On 21 December 2011 the Court of Justice of the European Union (CJEU) gave its much awaited judgment in the case brought by the Air Transport Association of America (ATA) and certain US airlines to challenge the validity of the European Union Emissions Trading Scheme (EU ETS). As expected, the judgment did not differ substantially from the report issued by the Advocate General at the CJEU, Professor Juliane Kokott, on 6 October 2011. The report and the judgment are very dismissive of the case brought by the ATA and do not concede any points at all to the ATA and the US airlines.
As the report itself acknowledges, the judgment is "of fundamental importance not only to the future shaping of European climate change policy but also generally to the relationship between EU and international law."
In essence, the US airlines are challenging the Directive incorporating airlines within the EU ETS (Directive 2008/101) on three grounds:
- they contend that the EU is exceeding its powers under international law by not confining the EU ETS to wholly intra-European flights
- they maintain that an emissions trading scheme should be negotiated under the auspices of the ICAO
- they are of the view that the emissions trading scheme amounts to a tax or charge prohibited by international agreements
In the opinion of the Advocate General, Directive 2008/101 "does not contain any extraterritorial provisions" as "it is only with regard to ... arrivals and departures that any exercise of sovereignty over the airlines occurs". Account is taken of events that take place over the high seas or in the territory of other countries, but there is no concrete rule regarding the conduct of airlines outside the EU.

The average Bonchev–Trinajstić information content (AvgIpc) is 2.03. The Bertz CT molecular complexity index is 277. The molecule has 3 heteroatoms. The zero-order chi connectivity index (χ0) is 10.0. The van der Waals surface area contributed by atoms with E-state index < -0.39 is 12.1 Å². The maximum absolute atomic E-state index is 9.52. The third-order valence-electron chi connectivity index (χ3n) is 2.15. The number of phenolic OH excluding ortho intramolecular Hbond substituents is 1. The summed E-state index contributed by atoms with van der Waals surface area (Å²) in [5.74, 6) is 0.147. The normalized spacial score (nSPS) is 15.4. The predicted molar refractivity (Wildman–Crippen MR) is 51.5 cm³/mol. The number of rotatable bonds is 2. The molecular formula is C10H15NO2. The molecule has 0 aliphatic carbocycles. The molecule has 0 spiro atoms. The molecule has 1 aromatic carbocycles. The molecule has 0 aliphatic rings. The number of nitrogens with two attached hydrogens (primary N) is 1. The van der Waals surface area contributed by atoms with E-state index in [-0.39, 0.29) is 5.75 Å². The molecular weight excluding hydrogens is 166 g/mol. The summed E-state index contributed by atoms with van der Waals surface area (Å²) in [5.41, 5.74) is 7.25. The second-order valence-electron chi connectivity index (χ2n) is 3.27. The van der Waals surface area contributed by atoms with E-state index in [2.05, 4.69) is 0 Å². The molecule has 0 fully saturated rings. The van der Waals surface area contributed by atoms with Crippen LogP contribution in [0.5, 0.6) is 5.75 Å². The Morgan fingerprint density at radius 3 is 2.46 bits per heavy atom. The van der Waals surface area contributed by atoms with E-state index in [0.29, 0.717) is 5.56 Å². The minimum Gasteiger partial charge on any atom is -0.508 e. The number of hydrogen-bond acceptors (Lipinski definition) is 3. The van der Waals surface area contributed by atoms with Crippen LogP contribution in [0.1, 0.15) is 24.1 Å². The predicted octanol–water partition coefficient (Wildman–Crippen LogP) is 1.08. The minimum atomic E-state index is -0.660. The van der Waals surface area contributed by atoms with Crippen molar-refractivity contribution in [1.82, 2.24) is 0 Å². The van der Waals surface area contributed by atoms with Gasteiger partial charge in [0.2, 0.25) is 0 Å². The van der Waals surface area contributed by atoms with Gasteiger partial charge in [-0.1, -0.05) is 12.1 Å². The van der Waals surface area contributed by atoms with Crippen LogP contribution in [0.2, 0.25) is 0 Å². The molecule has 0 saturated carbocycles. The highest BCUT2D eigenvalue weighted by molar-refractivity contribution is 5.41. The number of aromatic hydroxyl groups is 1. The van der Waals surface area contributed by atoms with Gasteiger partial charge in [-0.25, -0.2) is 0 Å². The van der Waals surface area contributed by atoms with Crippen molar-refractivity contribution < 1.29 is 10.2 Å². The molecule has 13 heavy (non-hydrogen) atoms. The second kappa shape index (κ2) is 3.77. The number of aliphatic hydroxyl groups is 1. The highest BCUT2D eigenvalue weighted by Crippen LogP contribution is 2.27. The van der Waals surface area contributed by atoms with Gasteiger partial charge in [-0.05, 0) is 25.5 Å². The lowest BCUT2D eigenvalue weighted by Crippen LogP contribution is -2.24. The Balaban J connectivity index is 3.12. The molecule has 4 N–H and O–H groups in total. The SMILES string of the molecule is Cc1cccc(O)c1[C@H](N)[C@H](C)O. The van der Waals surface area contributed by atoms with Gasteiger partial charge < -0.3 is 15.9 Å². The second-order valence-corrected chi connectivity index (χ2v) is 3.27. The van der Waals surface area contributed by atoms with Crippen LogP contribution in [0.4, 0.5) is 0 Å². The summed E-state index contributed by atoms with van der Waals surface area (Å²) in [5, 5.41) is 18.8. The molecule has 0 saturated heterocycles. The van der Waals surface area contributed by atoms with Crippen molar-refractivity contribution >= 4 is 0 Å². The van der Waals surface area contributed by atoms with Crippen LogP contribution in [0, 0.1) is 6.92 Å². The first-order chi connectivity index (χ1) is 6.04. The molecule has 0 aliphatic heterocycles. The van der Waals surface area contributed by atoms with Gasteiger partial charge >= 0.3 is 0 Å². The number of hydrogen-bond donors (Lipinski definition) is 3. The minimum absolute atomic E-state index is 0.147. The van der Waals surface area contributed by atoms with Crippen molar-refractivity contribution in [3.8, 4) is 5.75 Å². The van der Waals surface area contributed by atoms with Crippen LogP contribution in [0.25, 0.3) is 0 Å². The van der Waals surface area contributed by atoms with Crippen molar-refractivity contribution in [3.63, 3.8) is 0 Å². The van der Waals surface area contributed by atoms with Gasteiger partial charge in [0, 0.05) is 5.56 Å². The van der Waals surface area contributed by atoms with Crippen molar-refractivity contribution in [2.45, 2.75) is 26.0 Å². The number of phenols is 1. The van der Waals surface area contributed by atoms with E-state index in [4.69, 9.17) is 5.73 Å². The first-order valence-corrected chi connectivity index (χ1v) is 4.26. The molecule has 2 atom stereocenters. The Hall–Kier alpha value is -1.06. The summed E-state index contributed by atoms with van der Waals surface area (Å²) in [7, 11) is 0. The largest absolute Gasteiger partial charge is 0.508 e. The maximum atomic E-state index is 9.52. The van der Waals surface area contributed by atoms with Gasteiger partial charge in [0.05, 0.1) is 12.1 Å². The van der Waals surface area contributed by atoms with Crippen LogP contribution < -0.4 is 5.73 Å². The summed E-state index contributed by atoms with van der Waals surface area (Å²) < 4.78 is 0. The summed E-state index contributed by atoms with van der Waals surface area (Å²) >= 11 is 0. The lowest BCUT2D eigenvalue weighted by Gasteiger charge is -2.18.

The judgment affirms that "the fact that...certain matters contributing to the pollution of the air...of the Member State originate in an event which occurs outside that territory is not such as to call into question...the full applicability of European Union law in that territory."
With reference to specific international agreements, the Advocate General and the Court are both of the view that the EU ETS does not infringe the Chicago Convention (Articles 1, 11 and 12), or the Open Skies Treaty (Article 7).
The US airlines have also argued that Article 2(2) of the Kyoto Protocol prohibits the EU from pursuing the restriction of greenhouse gases outside the framework of the ICAO. The Advocate General finds this argument "unconvincing". In her view Article 2(2) does not give ICAO exclusive competence and, even if it did, ICAO cannot be expected to be given an unlimited period of time to address the issue. In Professor Kolkott's report, she is of the view that the Kyoto Protocol cannot anyway be relied on by individuals as the basis for bringing a claim at law, especially when the claimants are from a country that did not ratify the Kyoto Treaty. These views are substantially reiterated by the Court in the judgment.
Taxes or charges